NASA has received a new signal from the New Horizons space probe. This means that the probe has been successfully scanned along the space rock Ultima Thule. There has been no collision and the New Horizons is still on course.
"The space probe is in good condition and it has been possible to execute the furthest passage of a celestial body," said the controller when the data came in. It delivered her applause in the flight center.
New Horizons is a planet scout from NASA. In the early morning (about 6.30 am Dutch time) he reached the space rock, about 6.6 billion kilometers from the earth, in the Kuiper belt. It is his second destination, after Pluto.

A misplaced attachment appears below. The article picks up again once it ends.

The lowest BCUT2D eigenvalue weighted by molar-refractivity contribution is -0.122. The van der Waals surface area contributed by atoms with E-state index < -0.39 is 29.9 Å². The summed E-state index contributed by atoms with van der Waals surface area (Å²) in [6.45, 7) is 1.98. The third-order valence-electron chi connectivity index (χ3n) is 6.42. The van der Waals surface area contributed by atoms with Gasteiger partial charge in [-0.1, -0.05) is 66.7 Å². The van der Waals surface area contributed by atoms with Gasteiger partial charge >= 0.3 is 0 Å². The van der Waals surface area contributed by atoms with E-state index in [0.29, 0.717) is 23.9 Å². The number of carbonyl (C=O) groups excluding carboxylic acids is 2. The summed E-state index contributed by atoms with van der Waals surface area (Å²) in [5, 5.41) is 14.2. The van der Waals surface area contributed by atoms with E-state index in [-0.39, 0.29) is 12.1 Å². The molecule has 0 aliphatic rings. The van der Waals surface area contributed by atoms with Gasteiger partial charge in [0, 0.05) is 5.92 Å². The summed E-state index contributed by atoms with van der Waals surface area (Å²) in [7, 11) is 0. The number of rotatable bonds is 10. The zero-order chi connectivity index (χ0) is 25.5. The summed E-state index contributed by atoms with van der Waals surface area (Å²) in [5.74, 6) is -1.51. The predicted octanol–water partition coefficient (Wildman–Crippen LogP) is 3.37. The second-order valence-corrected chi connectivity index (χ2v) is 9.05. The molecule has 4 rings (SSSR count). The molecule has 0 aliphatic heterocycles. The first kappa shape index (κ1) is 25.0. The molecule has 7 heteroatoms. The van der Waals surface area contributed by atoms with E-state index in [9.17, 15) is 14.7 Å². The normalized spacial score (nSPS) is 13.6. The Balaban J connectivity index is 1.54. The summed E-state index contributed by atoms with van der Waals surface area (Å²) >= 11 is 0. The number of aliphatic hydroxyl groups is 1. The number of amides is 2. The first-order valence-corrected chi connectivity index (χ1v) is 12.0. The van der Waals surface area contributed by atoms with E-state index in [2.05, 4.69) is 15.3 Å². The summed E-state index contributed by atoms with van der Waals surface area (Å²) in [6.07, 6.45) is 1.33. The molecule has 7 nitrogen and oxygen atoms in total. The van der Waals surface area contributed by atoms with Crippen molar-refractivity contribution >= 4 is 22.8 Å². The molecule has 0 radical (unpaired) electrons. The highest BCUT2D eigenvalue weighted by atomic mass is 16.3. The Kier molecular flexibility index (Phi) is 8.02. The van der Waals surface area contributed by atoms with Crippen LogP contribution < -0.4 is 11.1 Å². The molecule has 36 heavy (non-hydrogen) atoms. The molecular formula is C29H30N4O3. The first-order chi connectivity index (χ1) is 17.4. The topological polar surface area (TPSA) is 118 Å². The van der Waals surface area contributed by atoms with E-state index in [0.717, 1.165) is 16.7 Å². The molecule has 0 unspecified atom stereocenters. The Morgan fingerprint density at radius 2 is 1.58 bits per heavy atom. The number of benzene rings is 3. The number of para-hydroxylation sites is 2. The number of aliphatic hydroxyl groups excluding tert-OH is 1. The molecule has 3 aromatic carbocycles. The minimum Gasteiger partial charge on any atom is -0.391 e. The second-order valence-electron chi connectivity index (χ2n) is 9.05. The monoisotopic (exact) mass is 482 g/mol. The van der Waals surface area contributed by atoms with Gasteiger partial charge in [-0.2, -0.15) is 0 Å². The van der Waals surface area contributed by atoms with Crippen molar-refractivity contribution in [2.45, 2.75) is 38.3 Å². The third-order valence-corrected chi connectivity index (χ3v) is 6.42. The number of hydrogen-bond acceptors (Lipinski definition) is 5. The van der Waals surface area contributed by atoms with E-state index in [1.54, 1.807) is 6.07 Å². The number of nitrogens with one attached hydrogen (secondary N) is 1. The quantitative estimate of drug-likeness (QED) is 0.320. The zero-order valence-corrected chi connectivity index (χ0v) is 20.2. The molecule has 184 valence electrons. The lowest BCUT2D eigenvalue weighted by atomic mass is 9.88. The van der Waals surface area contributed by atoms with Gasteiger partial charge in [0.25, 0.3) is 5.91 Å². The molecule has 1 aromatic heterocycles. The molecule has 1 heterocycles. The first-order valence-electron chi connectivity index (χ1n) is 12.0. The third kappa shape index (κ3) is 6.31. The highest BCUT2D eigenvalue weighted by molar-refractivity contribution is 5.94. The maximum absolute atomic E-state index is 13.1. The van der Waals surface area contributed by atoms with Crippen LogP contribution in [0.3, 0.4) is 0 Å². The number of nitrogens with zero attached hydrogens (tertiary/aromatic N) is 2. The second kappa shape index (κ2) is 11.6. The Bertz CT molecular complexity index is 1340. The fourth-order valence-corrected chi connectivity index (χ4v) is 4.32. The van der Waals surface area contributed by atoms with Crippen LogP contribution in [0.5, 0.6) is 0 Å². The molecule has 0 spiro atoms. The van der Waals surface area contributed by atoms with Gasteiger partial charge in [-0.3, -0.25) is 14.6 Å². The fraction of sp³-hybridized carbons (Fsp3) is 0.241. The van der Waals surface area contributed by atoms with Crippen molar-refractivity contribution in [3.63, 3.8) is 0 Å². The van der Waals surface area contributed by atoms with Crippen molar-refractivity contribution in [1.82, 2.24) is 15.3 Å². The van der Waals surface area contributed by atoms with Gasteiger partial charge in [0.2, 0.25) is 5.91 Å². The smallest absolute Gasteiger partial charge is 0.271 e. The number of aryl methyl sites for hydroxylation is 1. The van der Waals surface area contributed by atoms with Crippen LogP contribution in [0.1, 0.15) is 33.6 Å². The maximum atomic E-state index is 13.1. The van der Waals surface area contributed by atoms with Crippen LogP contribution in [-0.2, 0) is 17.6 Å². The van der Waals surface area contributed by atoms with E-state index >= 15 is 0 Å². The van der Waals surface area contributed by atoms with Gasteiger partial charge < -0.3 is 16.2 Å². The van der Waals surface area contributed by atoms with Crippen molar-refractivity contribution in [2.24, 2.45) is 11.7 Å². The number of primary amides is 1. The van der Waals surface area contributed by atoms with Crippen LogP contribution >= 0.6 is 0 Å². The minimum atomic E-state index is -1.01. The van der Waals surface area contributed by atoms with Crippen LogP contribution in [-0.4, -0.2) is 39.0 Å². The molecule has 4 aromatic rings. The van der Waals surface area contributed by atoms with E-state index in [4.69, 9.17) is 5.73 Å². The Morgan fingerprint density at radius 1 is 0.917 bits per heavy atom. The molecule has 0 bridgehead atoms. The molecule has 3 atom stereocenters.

About ten hours after the flyby NASA received the signal that it had succeeded. The New Horizons flew at around 51,500 kilometers per hour along Ultima Thule, about 3500 kilometers away.
It is expected that it will take a few hours before the first forwarded photos of the piece of primal rock from the spacecraft have reached Earth. The photos in the highest resolution will not arrive until February.
Up to now, NASA had to do with photos of a few pixels. On better images, the surface of the celestial body will be seen much more clearly. For example, it must be clear whether Ultima Thule is a peanut shaped rock of 35 by 15 kilometers, or two objects that revolve around each other.
The New Horizons passed Pluto in 2015. The mission cost 700 million euros.